In the past, Pentatonix has used Facebook to poll fans on their next cover. Now that function is primarily reserved for their paying Patreon supporters, but it's a great strategy you can use to get more engagement going on your Facebook page. Plus, fans might be more likely to click through to a video if they helped choose it, once again driving traffic from one channel to another.
Twitter tends to be a more informal channel compared to Facebook, and posts should be more frequent. While Pentatonix will still post videos and album news, they also share little bits of their day to get more conversation going with fans. Whenever possible, photos on Twitter are posted through Instagram and include links back to their Instagram feed where fans can follow on yet another platform.
Official Twitter pages are great, but they can still feel a little branded and impersonal, especially for a multi-person band. As we saw, each Pentatonix member has their own personal Twitter accounts where they can show fans more of their personalities and daily lives. On their official page, they will retweet and mention their personal accounts to drive traffic. Of course, they don't have as many followers as Pentatonix the band – the point is to give the superfans more of the personal connection and insider information they want.
If you want this strategy to work for your band, make sure to keep music promotion on your personal page to a minimum. No matter how many fans follow you, ask yourself, "Would I share this with my personal friends?" every time you post. That's not to say you can't mention your music, but just keep it fun and conversational. For example, instead of saying, "Download my album!" you could say, "Can’t believe I'm seeing my album on iTunes! #dreamcometrue" Remember, the people who follow your band page and your personal page are superfans, and they want more personal interaction.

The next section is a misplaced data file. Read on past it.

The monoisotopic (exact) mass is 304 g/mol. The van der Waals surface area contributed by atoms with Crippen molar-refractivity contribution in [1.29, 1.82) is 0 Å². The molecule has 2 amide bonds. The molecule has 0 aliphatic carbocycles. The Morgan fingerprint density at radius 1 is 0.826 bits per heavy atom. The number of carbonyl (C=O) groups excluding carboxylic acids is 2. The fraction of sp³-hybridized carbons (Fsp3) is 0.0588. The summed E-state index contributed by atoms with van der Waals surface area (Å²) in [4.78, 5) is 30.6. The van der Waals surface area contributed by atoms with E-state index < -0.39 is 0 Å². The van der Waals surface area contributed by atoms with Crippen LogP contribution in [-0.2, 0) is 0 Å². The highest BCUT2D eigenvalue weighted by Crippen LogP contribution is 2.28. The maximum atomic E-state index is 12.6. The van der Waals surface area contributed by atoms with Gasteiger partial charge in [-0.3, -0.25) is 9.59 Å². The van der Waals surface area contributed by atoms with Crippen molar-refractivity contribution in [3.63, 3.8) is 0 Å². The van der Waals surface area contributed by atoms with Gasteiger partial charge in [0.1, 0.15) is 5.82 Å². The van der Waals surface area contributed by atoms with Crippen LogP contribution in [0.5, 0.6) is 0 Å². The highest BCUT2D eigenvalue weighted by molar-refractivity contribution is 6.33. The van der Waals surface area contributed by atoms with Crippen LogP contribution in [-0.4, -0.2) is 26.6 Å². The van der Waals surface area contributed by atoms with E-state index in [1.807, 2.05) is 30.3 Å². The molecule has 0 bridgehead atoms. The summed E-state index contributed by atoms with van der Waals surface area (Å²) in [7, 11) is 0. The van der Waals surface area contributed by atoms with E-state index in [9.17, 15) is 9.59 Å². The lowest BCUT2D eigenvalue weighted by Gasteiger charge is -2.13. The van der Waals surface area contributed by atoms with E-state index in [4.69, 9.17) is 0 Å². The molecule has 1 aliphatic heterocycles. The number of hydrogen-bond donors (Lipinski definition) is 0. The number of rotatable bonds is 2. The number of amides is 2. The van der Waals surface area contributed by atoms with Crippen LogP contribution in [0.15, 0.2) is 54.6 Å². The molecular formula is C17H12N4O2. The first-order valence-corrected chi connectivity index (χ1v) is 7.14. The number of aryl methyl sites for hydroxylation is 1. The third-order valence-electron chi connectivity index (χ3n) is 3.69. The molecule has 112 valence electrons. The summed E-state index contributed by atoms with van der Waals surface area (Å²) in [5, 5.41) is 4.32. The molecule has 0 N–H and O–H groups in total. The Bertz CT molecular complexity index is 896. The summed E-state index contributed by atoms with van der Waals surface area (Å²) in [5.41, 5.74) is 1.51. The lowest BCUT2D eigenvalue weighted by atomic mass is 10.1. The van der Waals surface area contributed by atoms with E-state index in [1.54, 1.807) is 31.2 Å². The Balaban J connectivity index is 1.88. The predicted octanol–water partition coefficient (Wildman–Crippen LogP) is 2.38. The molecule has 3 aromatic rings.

Pentatonix also uses Twitter's hashtag function to drive fans to connect on a more personal level through Google Hangouts. They host these Hangouts a few times a year and ask fans to send in questions using the hashtag #AskPTX. Google Hangouts are easy to set up as an indie artist and completely free, but provide a disproportionate amount of value to fans who want to feel like they know you on a deeper level. Try to get in the habit of hosting a Hangout on a regular basis – be it every week, every month, or twice a year. Scheduling Hangouts around big events and releases gives you the opportunity to share the news with the Hangout participants before the rest of your fanbase.
As you can see, social media isn't just a broadcast tool. Your channels can function as an interconnected funnel driving fans to increasing levels of engagement and support, and this is only scratching the surface. If you want to go even deeper into social media strategy, check out this free training video made exclusively for musicians by the New Artist Model.
If you're interested in learning more about how you can create a plan for music career success, check out the New Artist Model, the alternative online business school for independent musicians, songwriters, producers, managers and new businesses. You can see a free video miniseries here on teambuilding, networking, crowdfunding and fan engagement.
Dave Kusek is the founder of the New Artist Model (newartistmodel.com), an online music business school for independent musicians, performers, recording artists, producers, managers, and songwriters. He has worked with musicians his entire career, providing tools, mentoring, and knowledge necessary to be successful in the music industry.